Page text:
Mombasa court orders state to make public SGR contracts

Khalifa and Gikonyo argued that the SGR project was undertaken with a lot of controversy and secrecy.

In Summary
  • On December 16, 2019, Khalifa requested the national government to furnish him with the contacts of the SGR, but that never happened.
  • In their June 2021 petition, Khalifa and Gikonyo sued Transport Principal Secretary Solomon Kitungu and his Treasury counterpart Treasury Julius Muia for holding onto the public information.
An SGR cargo train at the Port of Mombasa on January 4, 2017.
An SGR cargo train at the Port of Mombasa on January 4, 2017.
Image: FILE

A High Court sitting in Mombasa on Friday directed the national government to disclose the multi-billion Standard Gauge Railway (SGR) contact details.

Khelef Khalifa, the chairperson of the Muslims for Human Rights (Muhuri), and Wanjiru Gikonyo, last year June 21 moved to court to compel the government to make the contract details public.

In their petition, Khalifa and Gikonyo argued that the SGR project was undertaken with a lot of controversy and secrecy.

They aver that fundamental information about the project’s financing, tendering process, and construction has not been released to the public.

They stated that they understand from limited public information on the project that financing of the SGR was largely obtained through a concessional and commercial loan by the China Exim Bank.

They also said the National Treasury began loan repayments in January 2019 to the tune of Sh74 billion, which was expected to increase to Sh111 billion after a second loan became due in January 2021.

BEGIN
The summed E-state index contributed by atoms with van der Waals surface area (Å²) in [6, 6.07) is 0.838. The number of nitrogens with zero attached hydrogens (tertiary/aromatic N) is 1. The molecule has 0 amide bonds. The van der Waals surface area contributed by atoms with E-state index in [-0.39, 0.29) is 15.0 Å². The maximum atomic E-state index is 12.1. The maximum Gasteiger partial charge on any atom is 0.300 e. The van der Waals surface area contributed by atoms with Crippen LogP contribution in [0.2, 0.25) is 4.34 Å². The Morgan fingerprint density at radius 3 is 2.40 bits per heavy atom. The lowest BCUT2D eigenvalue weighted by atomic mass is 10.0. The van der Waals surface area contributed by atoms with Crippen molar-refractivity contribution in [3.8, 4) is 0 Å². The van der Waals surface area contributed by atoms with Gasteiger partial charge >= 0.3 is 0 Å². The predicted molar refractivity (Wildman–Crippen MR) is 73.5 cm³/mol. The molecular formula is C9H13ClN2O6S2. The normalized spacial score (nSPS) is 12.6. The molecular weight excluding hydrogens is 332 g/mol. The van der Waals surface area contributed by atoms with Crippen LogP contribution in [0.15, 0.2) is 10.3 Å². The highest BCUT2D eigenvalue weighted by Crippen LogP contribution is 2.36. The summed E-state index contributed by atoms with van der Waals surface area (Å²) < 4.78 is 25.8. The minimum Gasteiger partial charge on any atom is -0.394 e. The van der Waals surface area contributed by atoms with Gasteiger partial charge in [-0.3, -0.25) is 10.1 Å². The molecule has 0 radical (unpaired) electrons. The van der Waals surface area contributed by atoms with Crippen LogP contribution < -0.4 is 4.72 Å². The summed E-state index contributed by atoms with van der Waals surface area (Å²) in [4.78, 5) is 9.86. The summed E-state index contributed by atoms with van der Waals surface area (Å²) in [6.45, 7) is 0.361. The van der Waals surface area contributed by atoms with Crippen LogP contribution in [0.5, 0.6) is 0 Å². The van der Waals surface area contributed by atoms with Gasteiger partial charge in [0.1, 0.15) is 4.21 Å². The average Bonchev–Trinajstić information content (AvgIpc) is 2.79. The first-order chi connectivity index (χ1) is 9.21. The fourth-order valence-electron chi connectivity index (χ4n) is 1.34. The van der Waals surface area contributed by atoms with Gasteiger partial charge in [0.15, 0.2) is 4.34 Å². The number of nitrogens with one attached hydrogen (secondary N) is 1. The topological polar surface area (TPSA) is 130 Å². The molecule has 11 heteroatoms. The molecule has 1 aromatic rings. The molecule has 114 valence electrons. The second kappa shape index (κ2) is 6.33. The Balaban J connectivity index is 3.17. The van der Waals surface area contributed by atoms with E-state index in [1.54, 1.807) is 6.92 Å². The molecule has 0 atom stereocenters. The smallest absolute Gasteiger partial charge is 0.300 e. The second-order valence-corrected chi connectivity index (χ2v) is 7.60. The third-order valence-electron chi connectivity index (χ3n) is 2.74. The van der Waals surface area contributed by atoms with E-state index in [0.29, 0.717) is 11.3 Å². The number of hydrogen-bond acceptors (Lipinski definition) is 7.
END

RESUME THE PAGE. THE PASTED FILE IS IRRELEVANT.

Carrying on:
The duo said that key contracts related to aspects of the project remain secret and legal procurement procedures were routinely disregarded.

On December 16, 2019, Khalifa requested the national government to furnish him with the contacts of the SGR, but that never happened.

He again wrote to the government in May 2021.

In their June 2021 petition, Khalifa and Gikonyo sued Transport Principal Secretary Solomon Kitungu and his Treasury counterpart Treasury Julius Muia for holding onto the public information.

In the petition, the Katiba Institute and Commission on Administrative Justice have been listed as first and second interested parties.

Muhuri chair Khelef Khalifa.
Muhuri chair Khelef Khalifa.
Image: BRIAN OTIENO

Khalifa and Gikonyo asked the court to declare that the national government violated the right to access information for failing to provide them with the information sought.

They also asked the court to declare that the failure by the respondents to provide the information sought under Article 35(1)(a) and also to publicise the information per Article 35(3) is a violation of Article 10 of the constitution.

They asked for an order compelling the government to forthwith provide, at their own cost, the information sought by the Khalifa in his letters dated December 16, 2019, and May 13, 2021.

High Court Judge John Mativo, who has been hearing the matter, on Friday ruled that the government had failed to make a decision, hence that can be considered a refusal of the request.

He said the mere request for information held by a public body obliges the public officer to produce it or justify withholding it.

“Public bodies have a constitutional duty to give people access to information so that they can exercise their rights. When they try to subvert a person’s constitutional right by being unresponsive and playing possum their conduct should be deprecated,” said Mativo.

He directed that failure by the Respondents (government) to provide the information sought under Article 35(1)(a) and also to publicise the information per Article 35(3) as requested by the petitioners is a violation of the right to access to information.

He also ruled that the failure to provide the information sought is a violation of the constitution.

“In conclusion, I find and hold that this petition succeeds. I allow it and issue the following orders: an order compelling the Respondents to forthwith provide, at the Respondents’ cost, the information sought by the first Petitioner in his letters to the Respondents dated December 16, 2019, and May 13, 2021,” said Mativo.

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